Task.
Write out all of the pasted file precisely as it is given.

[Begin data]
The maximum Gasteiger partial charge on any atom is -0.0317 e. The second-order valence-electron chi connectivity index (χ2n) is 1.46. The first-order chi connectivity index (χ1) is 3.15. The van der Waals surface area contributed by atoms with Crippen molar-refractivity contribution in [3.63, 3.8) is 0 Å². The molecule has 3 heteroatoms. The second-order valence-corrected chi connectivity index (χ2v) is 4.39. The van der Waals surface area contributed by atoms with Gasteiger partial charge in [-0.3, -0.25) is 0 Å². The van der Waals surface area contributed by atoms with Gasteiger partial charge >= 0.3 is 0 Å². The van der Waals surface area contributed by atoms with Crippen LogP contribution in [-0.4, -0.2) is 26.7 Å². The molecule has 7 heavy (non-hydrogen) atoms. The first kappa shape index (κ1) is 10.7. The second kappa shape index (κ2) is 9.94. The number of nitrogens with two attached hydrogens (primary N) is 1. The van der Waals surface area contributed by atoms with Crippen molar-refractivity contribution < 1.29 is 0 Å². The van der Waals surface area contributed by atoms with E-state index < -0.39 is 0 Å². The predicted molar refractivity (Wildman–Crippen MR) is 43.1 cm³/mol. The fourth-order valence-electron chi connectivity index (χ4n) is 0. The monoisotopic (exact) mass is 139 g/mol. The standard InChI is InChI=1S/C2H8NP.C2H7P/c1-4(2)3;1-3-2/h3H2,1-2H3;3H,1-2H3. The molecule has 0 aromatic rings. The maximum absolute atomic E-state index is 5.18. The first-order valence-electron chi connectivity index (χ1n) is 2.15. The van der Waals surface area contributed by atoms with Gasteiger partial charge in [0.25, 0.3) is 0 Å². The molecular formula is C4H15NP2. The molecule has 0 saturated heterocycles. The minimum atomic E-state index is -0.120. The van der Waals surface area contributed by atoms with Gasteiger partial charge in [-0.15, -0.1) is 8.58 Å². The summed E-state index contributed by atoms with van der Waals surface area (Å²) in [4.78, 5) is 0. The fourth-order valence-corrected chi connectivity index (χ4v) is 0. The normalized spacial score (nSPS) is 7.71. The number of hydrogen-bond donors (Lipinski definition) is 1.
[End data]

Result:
The maximum Gasteiger partial charge on any atom is -0.0317 e. The second-order valence-electron chi connectivity index (χ2n) is 1.46. The first-order chi connectivity index (χ1) is 3.15. The van der Waals surface area contributed by atoms with Crippen molar-refractivity contribution in [3.63, 3.8) is 0 Å². The molecule has 3 heteroatoms. The second-order valence-corrected chi connectivity index (χ2v) is 4.39. The van der Waals surface area contributed by atoms with Gasteiger partial charge in [-0.3, -0.25) is 0 Å². The van der Waals surface area contributed by atoms with Gasteiger partial charge >= 0.3 is 0 Å². The van der Waals surface area contributed by atoms with Crippen LogP contribution in [-0.4, -0.2) is 26.7 Å². The molecule has 7 heavy (non-hydrogen) atoms. The first kappa shape index (κ1) is 10.7. The second kappa shape index (κ2) is 9.94. The number of nitrogens with two attached hydrogens (primary N) is 1. The van der Waals surface area contributed by atoms with Crippen molar-refractivity contribution < 1.29 is 0 Å². The van der Waals surface area contributed by atoms with E-state index < -0.39 is 0 Å². The predicted molar refractivity (Wildman–Crippen MR) is 43.1 cm³/mol. The fourth-order valence-electron chi connectivity index (χ4n) is 0. The monoisotopic (exact) mass is 139 g/mol. The standard InChI is InChI=1S/C2H8NP.C2H7P/c1-4(2)3;1-3-2/h3H2,1-2H3;3H,1-2H3. The molecule has 0 aromatic rings. The maximum absolute atomic E-state index is 5.18. The first-order valence-electron chi connectivity index (χ1n) is 2.15. The van der Waals surface area contributed by atoms with Gasteiger partial charge in [0.25, 0.3) is 0 Å². The molecular formula is C4H15NP2. The molecule has 0 saturated heterocycles. The minimum atomic E-state index is -0.120. The van der Waals surface area contributed by atoms with Gasteiger partial charge in [-0.15, -0.1) is 8.58 Å². The summed E-state index contributed by atoms with van der Waals surface area (Å²) in [4.78, 5) is 0. The fourth-order valence-corrected chi connectivity index (χ4v) is 0. The normalized spacial score (nSPS) is 7.71. The number of hydrogen-bond donors (Lipinski definition) is 1.